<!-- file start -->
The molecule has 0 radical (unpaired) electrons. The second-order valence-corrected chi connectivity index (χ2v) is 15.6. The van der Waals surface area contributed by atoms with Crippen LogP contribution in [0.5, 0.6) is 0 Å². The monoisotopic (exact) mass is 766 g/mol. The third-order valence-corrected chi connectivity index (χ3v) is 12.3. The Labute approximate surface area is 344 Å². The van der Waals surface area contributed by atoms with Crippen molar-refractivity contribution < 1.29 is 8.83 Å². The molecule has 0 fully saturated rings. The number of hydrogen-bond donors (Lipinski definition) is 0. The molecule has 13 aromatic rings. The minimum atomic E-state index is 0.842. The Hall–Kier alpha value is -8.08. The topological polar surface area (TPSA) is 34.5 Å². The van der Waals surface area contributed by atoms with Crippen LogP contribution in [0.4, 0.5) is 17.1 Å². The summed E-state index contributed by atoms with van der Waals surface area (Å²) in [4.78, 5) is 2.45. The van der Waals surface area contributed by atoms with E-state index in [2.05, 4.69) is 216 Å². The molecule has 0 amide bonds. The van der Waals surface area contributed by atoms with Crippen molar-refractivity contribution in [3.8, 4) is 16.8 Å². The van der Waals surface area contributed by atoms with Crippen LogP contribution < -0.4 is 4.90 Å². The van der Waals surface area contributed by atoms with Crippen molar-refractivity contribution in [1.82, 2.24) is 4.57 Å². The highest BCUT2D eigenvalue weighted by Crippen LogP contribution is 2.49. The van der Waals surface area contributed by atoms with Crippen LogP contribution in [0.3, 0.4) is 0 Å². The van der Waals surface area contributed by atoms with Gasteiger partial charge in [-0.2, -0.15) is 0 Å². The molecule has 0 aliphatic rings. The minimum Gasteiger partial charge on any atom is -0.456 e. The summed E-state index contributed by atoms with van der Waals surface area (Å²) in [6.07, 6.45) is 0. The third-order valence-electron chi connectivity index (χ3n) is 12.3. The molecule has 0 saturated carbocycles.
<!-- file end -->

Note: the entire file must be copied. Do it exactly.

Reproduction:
The molecule has 0 radical (unpaired) electrons. The second-order valence-corrected chi connectivity index (χ2v) is 15.6. The van der Waals surface area contributed by atoms with Crippen LogP contribution in [0.5, 0.6) is 0 Å². The monoisotopic (exact) mass is 766 g/mol. The third-order valence-corrected chi connectivity index (χ3v) is 12.3. The Labute approximate surface area is 344 Å². The van der Waals surface area contributed by atoms with Crippen molar-refractivity contribution < 1.29 is 8.83 Å². The molecule has 0 fully saturated rings. The number of hydrogen-bond donors (Lipinski definition) is 0. The molecule has 13 aromatic rings. The minimum atomic E-state index is 0.842. The Hall–Kier alpha value is -8.08. The topological polar surface area (TPSA) is 34.5 Å². The van der Waals surface area contributed by atoms with Crippen LogP contribution in [0.4, 0.5) is 17.1 Å². The summed E-state index contributed by atoms with van der Waals surface area (Å²) in [4.78, 5) is 2.45. The van der Waals surface area contributed by atoms with E-state index in [2.05, 4.69) is 216 Å². The molecule has 0 amide bonds. The van der Waals surface area contributed by atoms with Crippen molar-refractivity contribution in [3.8, 4) is 16.8 Å². The van der Waals surface area contributed by atoms with Crippen LogP contribution < -0.4 is 4.90 Å². The van der Waals surface area contributed by atoms with Crippen molar-refractivity contribution in [1.82, 2.24) is 4.57 Å². The highest BCUT2D eigenvalue weighted by Crippen LogP contribution is 2.49. The van der Waals surface area contributed by atoms with Crippen LogP contribution in [0.3, 0.4) is 0 Å². The van der Waals surface area contributed by atoms with Gasteiger partial charge in [-0.2, -0.15) is 0 Å². The molecule has 0 aliphatic rings. The minimum Gasteiger partial charge on any atom is -0.456 e. The summed E-state index contributed by atoms with van der Waals surface area (Å²) in [6.07, 6.45) is 0. The third-order valence-electron chi connectivity index (χ3n) is 12.3. The molecule has 0 saturated carbocycles.